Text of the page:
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System and Evolution in Corporate Governance

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  • Simon Deakin
  • Fabio Carvalho
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    Abstract

    We explore the relevance of systems theory for an understanding of legal evolution, with specific reference to the law and practice of corporate governance. The legal system can be understood as a cognitive resource which, by stabilising normative expectations, reduces transaction costs and enhances contractual cooperation. However, the cognitive capacity of the legal system is not simply a function of its adaptability to external economic conditions. Because of the need to ensure legal continuity and certainty, there is a trade-off between innovation and stabilisation in the production of legal rules. Legal change is discontinuous, asynchronic, and imperfectly matched with developments in the economy. We discuss the relevance of this model for understanding and evaluating corporate governance default rules.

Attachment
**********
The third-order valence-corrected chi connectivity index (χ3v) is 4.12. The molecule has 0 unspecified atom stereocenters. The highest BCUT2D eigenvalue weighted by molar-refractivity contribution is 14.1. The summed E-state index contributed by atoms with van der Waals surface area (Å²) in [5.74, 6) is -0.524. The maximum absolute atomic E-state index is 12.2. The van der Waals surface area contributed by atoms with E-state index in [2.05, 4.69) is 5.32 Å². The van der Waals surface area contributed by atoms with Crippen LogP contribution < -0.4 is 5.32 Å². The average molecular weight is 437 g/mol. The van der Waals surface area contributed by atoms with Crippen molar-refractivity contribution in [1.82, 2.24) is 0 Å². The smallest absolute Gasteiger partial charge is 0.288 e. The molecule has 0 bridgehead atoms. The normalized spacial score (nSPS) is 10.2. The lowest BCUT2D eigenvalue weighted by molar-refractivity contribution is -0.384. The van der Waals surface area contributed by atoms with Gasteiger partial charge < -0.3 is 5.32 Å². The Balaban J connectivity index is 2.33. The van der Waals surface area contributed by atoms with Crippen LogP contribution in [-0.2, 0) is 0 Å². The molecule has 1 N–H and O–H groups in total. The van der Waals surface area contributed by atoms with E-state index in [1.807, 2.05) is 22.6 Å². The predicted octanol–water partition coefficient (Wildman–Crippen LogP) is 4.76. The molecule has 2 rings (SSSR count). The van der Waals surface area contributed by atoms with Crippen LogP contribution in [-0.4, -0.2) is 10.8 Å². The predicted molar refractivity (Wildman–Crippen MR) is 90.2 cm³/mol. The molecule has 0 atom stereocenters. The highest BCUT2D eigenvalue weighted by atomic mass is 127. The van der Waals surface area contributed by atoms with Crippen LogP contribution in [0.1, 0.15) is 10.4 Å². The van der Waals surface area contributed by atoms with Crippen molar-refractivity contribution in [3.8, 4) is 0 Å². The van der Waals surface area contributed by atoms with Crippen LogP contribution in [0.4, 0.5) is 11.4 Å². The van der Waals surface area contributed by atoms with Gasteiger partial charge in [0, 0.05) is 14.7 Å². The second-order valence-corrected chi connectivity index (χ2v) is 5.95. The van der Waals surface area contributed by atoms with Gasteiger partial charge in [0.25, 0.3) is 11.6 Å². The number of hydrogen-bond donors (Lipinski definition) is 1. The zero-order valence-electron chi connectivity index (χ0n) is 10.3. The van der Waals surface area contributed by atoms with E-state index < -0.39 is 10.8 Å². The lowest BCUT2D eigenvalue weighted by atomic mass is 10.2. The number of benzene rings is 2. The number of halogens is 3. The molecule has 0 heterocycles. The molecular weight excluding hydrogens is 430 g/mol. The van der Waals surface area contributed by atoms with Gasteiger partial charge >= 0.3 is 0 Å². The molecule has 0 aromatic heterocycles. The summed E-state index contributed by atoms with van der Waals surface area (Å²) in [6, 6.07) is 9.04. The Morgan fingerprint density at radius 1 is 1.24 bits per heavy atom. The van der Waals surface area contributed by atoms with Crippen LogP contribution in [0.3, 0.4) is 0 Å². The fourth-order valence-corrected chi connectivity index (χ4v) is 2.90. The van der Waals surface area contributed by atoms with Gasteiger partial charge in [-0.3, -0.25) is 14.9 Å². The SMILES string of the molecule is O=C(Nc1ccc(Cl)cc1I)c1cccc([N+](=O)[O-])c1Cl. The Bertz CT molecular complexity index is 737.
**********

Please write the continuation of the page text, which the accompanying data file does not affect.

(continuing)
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    File URL: http://www.cbr.cam.ac.uk/pdf/WP391.pdf
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    Bibliographic Info

    Paper provided by ESRC Centre for Business Research in its series ESRC Centre for Business Research - Working Papers with number wp391.

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    Date of creation: Sep 2009
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    Handle: RePEc:cbr:cbrwps:wp391

    Note: PRO-2
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    Web page: http://www.cbr.cam.ac.uk/

    Related research

    Keywords: corporate governance; legal evolution; systems theory; autopoeisis; memetics; default rules; fiduciary duties.;

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    1. Henry Hansmann & Reinier Kraakman, 2000. "The End Of History For Corporate Law," Yale School of Management Working Papers ysm136, Yale School of Management, revised 01 Feb 2001.
    2. Simon Deakin & Alan Hughes, 1999. "Economic Efficiency and the Proceduralisation of Company Law," ESRC Centre for Business Research - Working Papers wp133, ESRC Centre for Business Research.
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